Qualcomm (QCOM) has been to the ITC with Broadcom (BRCM) and lost a ruling that that may prevent the company from importing handsets or chips that violate Broadcom patents. The final punishment is still being decided. Broadcom has also taken its larger rival to federal court over intellectual property violations. Those cases have not been going well for Qualcomm either.
All the patent fuss has pushed Qualcomm’s shares from a 52-week high of almost $48 down to $39.
Now, Qualcomm’s largest customer, Nokia (NOK) will have its turn with the company at the ITC. Nokia told The Associated Press "We believe there is significant evidence that Qualcomm has copied Nokia’s patented technology without permission and has used these innovations in certain GSM/WCDMA and CDMA2000 chipsets."
And, now Nokia wants the US agency to impose another import ban on Qualcomm products.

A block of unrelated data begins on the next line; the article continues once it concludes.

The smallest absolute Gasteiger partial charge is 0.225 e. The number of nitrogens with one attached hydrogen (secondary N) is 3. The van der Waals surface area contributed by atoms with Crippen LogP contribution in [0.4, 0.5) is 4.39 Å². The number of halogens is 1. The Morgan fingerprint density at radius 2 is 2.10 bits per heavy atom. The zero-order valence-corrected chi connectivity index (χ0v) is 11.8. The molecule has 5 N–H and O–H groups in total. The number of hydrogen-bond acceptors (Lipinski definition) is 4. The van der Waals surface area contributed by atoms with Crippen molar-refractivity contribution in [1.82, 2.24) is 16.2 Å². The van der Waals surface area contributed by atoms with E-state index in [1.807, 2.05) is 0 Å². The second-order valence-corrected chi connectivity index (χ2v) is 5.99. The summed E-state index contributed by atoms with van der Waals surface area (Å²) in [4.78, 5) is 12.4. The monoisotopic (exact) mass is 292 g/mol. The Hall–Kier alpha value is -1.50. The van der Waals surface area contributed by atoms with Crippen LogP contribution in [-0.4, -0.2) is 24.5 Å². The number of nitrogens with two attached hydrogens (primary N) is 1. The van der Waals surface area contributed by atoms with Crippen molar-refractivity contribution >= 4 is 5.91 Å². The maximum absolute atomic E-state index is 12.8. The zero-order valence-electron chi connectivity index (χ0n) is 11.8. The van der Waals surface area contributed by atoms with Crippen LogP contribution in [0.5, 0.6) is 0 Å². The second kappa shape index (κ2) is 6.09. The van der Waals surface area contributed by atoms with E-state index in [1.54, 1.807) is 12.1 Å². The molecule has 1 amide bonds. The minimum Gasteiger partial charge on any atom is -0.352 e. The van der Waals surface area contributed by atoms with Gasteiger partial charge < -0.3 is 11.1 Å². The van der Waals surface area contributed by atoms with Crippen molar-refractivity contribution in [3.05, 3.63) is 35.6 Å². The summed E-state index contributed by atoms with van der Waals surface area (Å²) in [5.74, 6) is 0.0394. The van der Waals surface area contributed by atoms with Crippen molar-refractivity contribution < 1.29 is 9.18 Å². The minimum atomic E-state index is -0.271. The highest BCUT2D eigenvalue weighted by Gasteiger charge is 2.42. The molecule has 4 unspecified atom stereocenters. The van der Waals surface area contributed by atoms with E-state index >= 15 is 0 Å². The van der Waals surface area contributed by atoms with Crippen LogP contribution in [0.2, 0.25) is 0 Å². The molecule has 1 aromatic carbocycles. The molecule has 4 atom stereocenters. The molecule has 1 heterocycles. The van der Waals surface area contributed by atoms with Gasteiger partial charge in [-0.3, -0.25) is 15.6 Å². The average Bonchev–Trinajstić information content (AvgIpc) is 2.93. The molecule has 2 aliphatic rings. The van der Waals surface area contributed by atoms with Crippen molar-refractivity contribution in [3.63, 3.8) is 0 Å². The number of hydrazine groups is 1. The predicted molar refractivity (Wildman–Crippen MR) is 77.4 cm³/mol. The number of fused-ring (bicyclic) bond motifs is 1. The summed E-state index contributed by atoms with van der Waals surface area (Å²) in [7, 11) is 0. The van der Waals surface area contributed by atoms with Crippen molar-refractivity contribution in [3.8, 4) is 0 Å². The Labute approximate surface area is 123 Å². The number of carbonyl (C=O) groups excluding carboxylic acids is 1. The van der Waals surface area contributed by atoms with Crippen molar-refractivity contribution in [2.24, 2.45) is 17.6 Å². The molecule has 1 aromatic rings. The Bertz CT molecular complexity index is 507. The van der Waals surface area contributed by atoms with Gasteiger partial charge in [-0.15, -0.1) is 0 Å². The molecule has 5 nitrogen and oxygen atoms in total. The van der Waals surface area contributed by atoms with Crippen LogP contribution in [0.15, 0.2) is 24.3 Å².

Add to this that an EU court ruled against Microsoft’s appeal of anti-trust charges against it. There is growing Wall St. concern that Qualcomm’s dominant position as a provider of chips and IP to the handset industry could put it in a similar light with the Europeans.
Leave it at this. The deck is staked against Qualcomm. With each ruling and each new set of charges, that is going to get worse. Qualcomm management can either get out in front of the problems and try to settle them, or its can take the hard line stance that it has done nothing wrong.
The hard line leads to huge legal fees and a stagnant stock price. Ask the lawyers at Microsoft (MSFT).
Qualcomm’s shares have a ways to fall.
Douglas A. McIntyre